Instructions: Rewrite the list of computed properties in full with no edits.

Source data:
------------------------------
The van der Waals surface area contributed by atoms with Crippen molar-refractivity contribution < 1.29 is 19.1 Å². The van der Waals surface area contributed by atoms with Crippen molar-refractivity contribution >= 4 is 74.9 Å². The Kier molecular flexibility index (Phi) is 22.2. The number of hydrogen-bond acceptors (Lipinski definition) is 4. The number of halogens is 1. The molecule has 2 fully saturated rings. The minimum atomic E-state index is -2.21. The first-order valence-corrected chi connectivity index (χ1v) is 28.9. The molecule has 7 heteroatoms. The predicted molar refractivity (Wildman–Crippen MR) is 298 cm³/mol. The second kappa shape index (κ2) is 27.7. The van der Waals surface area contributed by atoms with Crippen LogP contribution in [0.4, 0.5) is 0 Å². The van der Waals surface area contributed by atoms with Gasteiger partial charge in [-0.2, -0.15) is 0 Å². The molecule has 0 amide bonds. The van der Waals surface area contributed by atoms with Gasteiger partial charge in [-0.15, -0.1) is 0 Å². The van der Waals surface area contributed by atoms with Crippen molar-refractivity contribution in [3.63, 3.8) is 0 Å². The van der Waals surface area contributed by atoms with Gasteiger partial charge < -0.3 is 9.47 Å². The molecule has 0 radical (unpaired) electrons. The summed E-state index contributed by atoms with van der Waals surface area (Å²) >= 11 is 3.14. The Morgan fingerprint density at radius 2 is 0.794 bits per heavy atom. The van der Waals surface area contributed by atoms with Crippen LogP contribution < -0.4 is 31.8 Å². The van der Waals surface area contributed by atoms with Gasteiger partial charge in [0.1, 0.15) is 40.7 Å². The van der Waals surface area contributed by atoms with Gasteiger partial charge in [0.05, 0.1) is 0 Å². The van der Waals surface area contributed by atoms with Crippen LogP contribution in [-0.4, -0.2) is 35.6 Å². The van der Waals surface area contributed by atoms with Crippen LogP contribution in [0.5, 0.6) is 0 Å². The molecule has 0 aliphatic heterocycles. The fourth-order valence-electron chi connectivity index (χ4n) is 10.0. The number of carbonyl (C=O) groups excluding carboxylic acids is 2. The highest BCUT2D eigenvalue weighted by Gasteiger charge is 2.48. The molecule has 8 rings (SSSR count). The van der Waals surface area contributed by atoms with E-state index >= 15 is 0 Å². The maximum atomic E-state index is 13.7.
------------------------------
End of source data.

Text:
The van der Waals surface area contributed by atoms with Crippen molar-refractivity contribution < 1.29 is 19.1 Å². The van der Waals surface area contributed by atoms with Crippen molar-refractivity contribution >= 4 is 74.9 Å². The Kier molecular flexibility index (Phi) is 22.2. The number of hydrogen-bond acceptors (Lipinski definition) is 4. The number of halogens is 1. The molecule has 2 fully saturated rings. The minimum atomic E-state index is -2.21. The first-order valence-corrected chi connectivity index (χ1v) is 28.9. The molecule has 7 heteroatoms. The predicted molar refractivity (Wildman–Crippen MR) is 298 cm³/mol. The second kappa shape index (κ2) is 27.7. The van der Waals surface area contributed by atoms with Crippen LogP contribution in [0.4, 0.5) is 0 Å². The van der Waals surface area contributed by atoms with Gasteiger partial charge in [-0.2, -0.15) is 0 Å². The molecule has 0 amide bonds. The van der Waals surface area contributed by atoms with Gasteiger partial charge in [-0.15, -0.1) is 0 Å². The van der Waals surface area contributed by atoms with Crippen molar-refractivity contribution in [3.63, 3.8) is 0 Å². The van der Waals surface area contributed by atoms with Gasteiger partial charge < -0.3 is 9.47 Å². The molecule has 0 radical (unpaired) electrons. The summed E-state index contributed by atoms with van der Waals surface area (Å²) >= 11 is 3.14. The Morgan fingerprint density at radius 2 is 0.794 bits per heavy atom. The van der Waals surface area contributed by atoms with Crippen LogP contribution < -0.4 is 31.8 Å². The van der Waals surface area contributed by atoms with Gasteiger partial charge in [0.1, 0.15) is 40.7 Å². The van der Waals surface area contributed by atoms with Gasteiger partial charge in [0.05, 0.1) is 0 Å². The van der Waals surface area contributed by atoms with Crippen LogP contribution in [-0.4, -0.2) is 35.6 Å². The van der Waals surface area contributed by atoms with Crippen LogP contribution in [0.5, 0.6) is 0 Å². The molecule has 0 aliphatic heterocycles. The fourth-order valence-electron chi connectivity index (χ4n) is 10.0. The number of carbonyl (C=O) groups excluding carboxylic acids is 2. The highest BCUT2D eigenvalue weighted by Gasteiger charge is 2.48. The molecule has 8 rings (SSSR count). The van der Waals surface area contributed by atoms with E-state index >= 15 is 0 Å². The maximum atomic E-state index is 13.7.